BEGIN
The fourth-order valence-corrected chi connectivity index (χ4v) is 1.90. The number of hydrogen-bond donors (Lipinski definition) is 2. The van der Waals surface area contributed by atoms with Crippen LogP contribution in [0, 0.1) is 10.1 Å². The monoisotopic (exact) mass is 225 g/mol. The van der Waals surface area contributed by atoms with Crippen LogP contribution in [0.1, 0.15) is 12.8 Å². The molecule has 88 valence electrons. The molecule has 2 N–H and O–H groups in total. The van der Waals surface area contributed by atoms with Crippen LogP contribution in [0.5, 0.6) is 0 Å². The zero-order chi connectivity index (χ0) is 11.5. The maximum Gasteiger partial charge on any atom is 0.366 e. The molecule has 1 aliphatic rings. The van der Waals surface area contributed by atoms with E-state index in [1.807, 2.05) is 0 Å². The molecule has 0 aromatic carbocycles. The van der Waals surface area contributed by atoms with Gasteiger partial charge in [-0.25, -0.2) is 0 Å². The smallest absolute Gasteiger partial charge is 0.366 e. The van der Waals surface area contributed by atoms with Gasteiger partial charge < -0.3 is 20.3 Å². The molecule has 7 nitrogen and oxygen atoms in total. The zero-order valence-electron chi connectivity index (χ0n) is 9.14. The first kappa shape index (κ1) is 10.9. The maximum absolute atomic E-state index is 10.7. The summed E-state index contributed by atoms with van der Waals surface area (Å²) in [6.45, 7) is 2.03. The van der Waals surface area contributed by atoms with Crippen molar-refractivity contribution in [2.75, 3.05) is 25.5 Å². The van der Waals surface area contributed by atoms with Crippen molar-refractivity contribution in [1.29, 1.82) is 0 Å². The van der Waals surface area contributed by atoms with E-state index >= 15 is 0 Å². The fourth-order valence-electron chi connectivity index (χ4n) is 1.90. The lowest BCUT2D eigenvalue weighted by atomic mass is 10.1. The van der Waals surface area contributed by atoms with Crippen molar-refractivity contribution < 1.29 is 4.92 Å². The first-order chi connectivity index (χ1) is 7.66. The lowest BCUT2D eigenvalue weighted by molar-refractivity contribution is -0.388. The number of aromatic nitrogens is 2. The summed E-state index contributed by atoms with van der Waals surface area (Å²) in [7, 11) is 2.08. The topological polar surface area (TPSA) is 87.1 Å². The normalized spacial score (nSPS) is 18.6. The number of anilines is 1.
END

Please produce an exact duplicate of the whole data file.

The fourth-order valence-corrected chi connectivity index (χ4v) is 1.90. The number of hydrogen-bond donors (Lipinski definition) is 2. The van der Waals surface area contributed by atoms with Crippen LogP contribution in [0, 0.1) is 10.1 Å². The monoisotopic (exact) mass is 225 g/mol. The van der Waals surface area contributed by atoms with Crippen LogP contribution in [0.1, 0.15) is 12.8 Å². The molecule has 88 valence electrons. The molecule has 2 N–H and O–H groups in total. The van der Waals surface area contributed by atoms with Crippen LogP contribution in [0.5, 0.6) is 0 Å². The zero-order chi connectivity index (χ0) is 11.5. The maximum Gasteiger partial charge on any atom is 0.366 e. The molecule has 1 aliphatic rings. The van der Waals surface area contributed by atoms with E-state index in [1.807, 2.05) is 0 Å². The molecule has 0 aromatic carbocycles. The van der Waals surface area contributed by atoms with Gasteiger partial charge in [-0.25, -0.2) is 0 Å². The smallest absolute Gasteiger partial charge is 0.366 e. The van der Waals surface area contributed by atoms with Gasteiger partial charge < -0.3 is 20.3 Å². The molecule has 7 nitrogen and oxygen atoms in total. The zero-order valence-electron chi connectivity index (χ0n) is 9.14. The first kappa shape index (κ1) is 10.9. The maximum absolute atomic E-state index is 10.7. The summed E-state index contributed by atoms with van der Waals surface area (Å²) in [6.45, 7) is 2.03. The van der Waals surface area contributed by atoms with Crippen molar-refractivity contribution in [2.75, 3.05) is 25.5 Å². The van der Waals surface area contributed by atoms with Crippen molar-refractivity contribution in [1.29, 1.82) is 0 Å². The van der Waals surface area contributed by atoms with E-state index >= 15 is 0 Å². The fourth-order valence-electron chi connectivity index (χ4n) is 1.90. The lowest BCUT2D eigenvalue weighted by atomic mass is 10.1. The van der Waals surface area contributed by atoms with Crippen molar-refractivity contribution < 1.29 is 4.92 Å². The first-order chi connectivity index (χ1) is 7.66. The lowest BCUT2D eigenvalue weighted by molar-refractivity contribution is -0.388. The number of aromatic nitrogens is 2. The summed E-state index contributed by atoms with van der Waals surface area (Å²) in [7, 11) is 2.08. The topological polar surface area (TPSA) is 87.1 Å². The normalized spacial score (nSPS) is 18.6. The number of anilines is 1.